Swing trading vs. day trading

Discussion in 'Trading' started by gunslinger, Feb 12, 2005.

  1. I would like to hear from traders who started DT and went to ST, or vice-versa. After being marginally profitable in 2000 daytrading, I stopped with a net profit. I started up again Jan. 1 of this year, daytrading with 60k risk capital. I trade 40-50k shares per day, and my account is 62k, however factoring out a one time Aapl trade, my account would be 55k.

    I am wondering of those who have made the switch one way or the other, which you find more profitable. I'd appreciate feedback from those who have traded both styles, for I am contemplating making a switch. If it is 6 of one, half dozen of the other, I will continue to focus on DT, and try to refine my strategy. Thanks for the input.
  2. swing trading over here, ..even longer considering that i sometimes keep my positions as much as 6 months.
    less stress, less costs, little overhead.
    day trading is only good if you have near perfect access to info (read : wall street insider) otherwise always chasing the curve.
    account 80k,
  3. Both can be profitable *if* you have or can somehow identify your "edge".

    The difference between now and 2000, as many here have stated, is that the "dumb" money is gone and the environment resembles more of a "Halloween" trick-or-treat event with tricks to take your money at every corner.

    So, in short both styles can be profitable, just much harder than 2000. Back then for example, you could make mistakes in the morning and still end up profitable EOD. Not now. There are NO room for mistakes. They cost you and are hard to make up for.
  4. i pretty much do both. most of my trades are intended do be intraday.. but if they close out strong, i'll scale out of a portion, bank the gain, and keep a small swing position open overnight.

    the next day, i'll tape read the position and try to maximize any profit if it continues running. if it retraces, i'll usually re-buy the initial entry.

    i also keep $60K in my intraday account, then sweep the monthly profits into my long-term swing & holdings account.
  5. I prefer day trading because I don't like to hold positions overnights.

    Too many times, I've seen important news announcements occur after hours. Suddenly a long position can drop drastically in value overnight with no chance to sell.

    When I do hold overnight, it's almost always index stocks & options that aren't as vulnerable to the sudden moves of individual stocks.

  6. Schaefer


    Hello, I'm a newbie here. I started out with swing only because I did not have enough funds for PDT. Actually, I'm glad I started out that way because that gave me a chance to learn the market and the trade at a slower pace and I was able to absorb the knowledge a little at a time without having to pay dearly.

    I stuck to securities with low volatility and trading range. Not much chance to make money with those kind of securities but great way to learn however. I eventually made consistent profits and slowly brought the account up enough to meet the PDT rule.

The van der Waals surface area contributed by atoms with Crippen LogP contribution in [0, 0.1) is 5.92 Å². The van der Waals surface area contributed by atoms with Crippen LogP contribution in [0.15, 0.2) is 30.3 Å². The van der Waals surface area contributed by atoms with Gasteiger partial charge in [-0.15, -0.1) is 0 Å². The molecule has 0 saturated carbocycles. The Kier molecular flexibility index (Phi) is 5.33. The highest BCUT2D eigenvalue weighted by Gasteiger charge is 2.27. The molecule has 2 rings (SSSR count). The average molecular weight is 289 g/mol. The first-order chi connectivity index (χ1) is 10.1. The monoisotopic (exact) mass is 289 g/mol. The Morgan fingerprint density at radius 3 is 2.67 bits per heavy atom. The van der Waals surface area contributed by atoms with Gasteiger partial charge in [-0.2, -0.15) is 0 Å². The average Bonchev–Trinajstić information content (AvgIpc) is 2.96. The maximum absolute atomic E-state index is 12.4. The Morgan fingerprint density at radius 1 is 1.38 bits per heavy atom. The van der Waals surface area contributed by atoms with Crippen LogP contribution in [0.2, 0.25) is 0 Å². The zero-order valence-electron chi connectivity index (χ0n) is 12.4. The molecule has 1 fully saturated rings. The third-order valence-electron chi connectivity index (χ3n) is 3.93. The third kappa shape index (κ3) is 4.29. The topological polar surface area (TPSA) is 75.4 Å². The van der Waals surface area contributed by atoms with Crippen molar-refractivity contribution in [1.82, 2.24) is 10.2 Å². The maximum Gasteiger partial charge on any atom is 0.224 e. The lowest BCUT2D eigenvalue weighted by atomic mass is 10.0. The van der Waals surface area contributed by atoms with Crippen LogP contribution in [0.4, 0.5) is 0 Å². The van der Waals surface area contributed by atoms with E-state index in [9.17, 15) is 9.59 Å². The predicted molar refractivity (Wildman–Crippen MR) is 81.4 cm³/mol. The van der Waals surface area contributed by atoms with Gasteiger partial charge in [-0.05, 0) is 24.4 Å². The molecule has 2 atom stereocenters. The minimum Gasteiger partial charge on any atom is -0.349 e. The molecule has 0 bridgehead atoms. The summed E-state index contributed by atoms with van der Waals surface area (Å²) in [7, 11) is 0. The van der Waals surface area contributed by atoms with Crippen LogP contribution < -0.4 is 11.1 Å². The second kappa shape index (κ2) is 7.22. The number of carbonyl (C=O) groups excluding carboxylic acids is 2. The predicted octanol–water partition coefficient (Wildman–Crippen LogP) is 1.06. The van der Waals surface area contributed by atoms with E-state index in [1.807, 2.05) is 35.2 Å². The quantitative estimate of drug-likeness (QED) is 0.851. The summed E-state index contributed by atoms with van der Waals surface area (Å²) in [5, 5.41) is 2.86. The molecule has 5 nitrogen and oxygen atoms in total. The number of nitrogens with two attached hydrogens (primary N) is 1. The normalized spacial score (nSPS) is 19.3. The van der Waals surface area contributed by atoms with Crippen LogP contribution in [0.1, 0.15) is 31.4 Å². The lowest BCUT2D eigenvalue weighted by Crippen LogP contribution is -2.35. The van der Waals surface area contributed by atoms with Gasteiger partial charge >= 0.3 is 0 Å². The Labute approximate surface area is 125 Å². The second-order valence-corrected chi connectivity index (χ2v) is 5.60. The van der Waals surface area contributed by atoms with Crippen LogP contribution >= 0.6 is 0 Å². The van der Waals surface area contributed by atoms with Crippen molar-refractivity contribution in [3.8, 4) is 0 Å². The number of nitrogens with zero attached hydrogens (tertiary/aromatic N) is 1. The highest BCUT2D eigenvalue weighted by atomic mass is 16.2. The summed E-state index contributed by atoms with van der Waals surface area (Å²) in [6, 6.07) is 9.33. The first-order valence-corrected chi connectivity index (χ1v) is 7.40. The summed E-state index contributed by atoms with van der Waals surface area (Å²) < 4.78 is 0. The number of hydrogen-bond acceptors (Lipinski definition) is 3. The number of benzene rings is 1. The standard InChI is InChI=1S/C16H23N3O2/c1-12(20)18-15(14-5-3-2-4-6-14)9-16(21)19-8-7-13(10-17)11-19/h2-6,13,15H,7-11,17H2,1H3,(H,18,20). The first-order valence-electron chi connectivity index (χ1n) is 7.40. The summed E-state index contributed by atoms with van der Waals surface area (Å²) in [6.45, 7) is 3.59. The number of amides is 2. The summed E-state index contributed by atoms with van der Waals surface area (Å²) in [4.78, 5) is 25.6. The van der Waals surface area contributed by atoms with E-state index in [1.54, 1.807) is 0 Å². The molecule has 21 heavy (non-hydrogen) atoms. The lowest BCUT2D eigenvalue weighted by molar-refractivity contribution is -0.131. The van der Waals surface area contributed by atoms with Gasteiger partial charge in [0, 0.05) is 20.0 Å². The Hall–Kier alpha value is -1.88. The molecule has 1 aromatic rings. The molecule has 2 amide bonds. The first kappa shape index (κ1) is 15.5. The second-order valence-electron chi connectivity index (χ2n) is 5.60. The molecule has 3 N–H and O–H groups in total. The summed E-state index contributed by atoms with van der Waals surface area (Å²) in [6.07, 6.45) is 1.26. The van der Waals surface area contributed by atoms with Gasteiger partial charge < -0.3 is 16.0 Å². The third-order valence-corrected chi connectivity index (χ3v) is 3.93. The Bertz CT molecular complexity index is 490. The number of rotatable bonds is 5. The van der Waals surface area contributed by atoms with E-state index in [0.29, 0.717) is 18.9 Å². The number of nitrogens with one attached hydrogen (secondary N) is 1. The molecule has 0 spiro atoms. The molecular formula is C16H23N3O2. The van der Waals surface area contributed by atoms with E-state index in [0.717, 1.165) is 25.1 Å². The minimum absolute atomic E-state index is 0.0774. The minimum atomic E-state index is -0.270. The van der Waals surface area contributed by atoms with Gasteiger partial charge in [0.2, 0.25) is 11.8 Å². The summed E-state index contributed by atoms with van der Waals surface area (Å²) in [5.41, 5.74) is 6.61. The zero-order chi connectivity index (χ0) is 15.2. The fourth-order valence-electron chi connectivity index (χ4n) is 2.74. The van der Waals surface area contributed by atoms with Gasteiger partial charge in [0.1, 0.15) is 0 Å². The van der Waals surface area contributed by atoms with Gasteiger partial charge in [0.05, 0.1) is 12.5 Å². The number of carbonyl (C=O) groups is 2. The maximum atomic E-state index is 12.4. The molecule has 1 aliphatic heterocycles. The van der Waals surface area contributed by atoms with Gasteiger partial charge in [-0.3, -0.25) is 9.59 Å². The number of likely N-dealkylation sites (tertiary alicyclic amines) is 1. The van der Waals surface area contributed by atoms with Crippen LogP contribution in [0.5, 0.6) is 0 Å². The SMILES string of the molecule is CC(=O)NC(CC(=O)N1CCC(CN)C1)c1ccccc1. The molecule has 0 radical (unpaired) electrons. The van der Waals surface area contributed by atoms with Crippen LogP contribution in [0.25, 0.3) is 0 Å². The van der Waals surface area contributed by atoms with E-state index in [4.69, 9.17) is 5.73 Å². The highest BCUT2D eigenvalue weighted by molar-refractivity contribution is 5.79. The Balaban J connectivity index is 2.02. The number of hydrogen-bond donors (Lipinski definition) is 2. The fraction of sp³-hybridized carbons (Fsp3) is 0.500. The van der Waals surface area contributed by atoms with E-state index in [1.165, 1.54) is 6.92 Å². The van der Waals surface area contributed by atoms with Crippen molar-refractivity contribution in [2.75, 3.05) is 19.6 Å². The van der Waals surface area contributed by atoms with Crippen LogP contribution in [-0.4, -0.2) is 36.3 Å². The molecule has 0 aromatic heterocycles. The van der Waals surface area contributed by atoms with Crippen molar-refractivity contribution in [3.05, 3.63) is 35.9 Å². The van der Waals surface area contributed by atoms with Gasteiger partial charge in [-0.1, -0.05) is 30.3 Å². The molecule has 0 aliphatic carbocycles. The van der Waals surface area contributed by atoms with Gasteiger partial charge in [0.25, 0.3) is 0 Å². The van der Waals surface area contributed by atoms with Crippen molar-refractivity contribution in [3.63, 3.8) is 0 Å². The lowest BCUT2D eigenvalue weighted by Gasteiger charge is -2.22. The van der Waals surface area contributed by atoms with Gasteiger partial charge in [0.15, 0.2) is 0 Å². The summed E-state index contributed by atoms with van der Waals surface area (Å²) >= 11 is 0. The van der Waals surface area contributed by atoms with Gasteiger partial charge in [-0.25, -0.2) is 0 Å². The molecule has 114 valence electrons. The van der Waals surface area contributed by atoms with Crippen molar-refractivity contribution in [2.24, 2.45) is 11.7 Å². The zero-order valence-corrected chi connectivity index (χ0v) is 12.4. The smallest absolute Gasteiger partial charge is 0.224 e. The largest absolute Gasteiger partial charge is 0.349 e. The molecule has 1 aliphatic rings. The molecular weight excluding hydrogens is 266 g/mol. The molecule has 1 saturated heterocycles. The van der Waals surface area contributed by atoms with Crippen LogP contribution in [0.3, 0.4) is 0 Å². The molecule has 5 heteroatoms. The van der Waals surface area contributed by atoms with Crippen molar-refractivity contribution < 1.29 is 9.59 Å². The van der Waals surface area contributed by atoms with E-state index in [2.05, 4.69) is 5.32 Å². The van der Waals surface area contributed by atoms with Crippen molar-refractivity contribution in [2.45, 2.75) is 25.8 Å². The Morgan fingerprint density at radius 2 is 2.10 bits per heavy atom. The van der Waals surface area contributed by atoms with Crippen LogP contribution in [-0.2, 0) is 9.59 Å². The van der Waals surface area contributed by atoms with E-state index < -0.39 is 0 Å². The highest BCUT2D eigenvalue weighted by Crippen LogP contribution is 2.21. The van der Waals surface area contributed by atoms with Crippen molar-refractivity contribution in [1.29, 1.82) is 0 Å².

As excited as I was with my new PDT status, I immediately started to day trade with a swinger's mentality (big mistake) :mad: . The real day traders had me for lunch and handed my rear end back to me :D . I lost almost 5% of my capital in a week.

    Never the less, valuable lessons were learned and I'm not ready to give up day trading and go back to swing trading just yet. I relized there were significant differences between the two trading methods, with proper mentality and strategy both can be profitable.
  7. Another reason I prefer day trading is because the markets appear to have settled into a trading range. Since Jan 2004, the Nasdaq has only traded between 2191-1750

    Quick turnarounds have become the norm instead of more sustained trends.

    Too many times, I have watched swing trading profits disappear after the market whipsawed or became unpredictable on a daily basis.

    My day trading approach is to get in and out quickly before whipsaws can occur, taking small profits repeatedly.

    In short, I'm trying to hit a lot of singles and doubles instead of concentrating on home runs.
  8. I started out swing trading, switched to day trading, now do both. I daytrade 50,000 shares in the first 20 minutes of the day, then enter swing positions on the close. In between I will do any kind of stock trade that pops up, from a 2 second cross-market arbitrage, to researching and working into a long term trade.

    Both types of trading are profitable for me, but the swing trading is much more capital intensive and makes for a choppier equity curve. I could probably make 75% of my income working 45 minutes in the morning and 20 minutes at the close. But I like trading too much to be away all day.
  9. I really appreciate the feedback, please keep the posts coming.
  10. I make a lot of money day trading...and make a lot of money swing trading. I really believe that you get rewarded for taking risk....as such I tend about 1.5 million in overnight positions every day. My game plan...I use the profits from day trading to provide a steady source of financing to fund the carrying costs of my swing trading. This also helps to "smooth" out my equity curve.

    Good trading to all!

    #10     Feb 12, 2005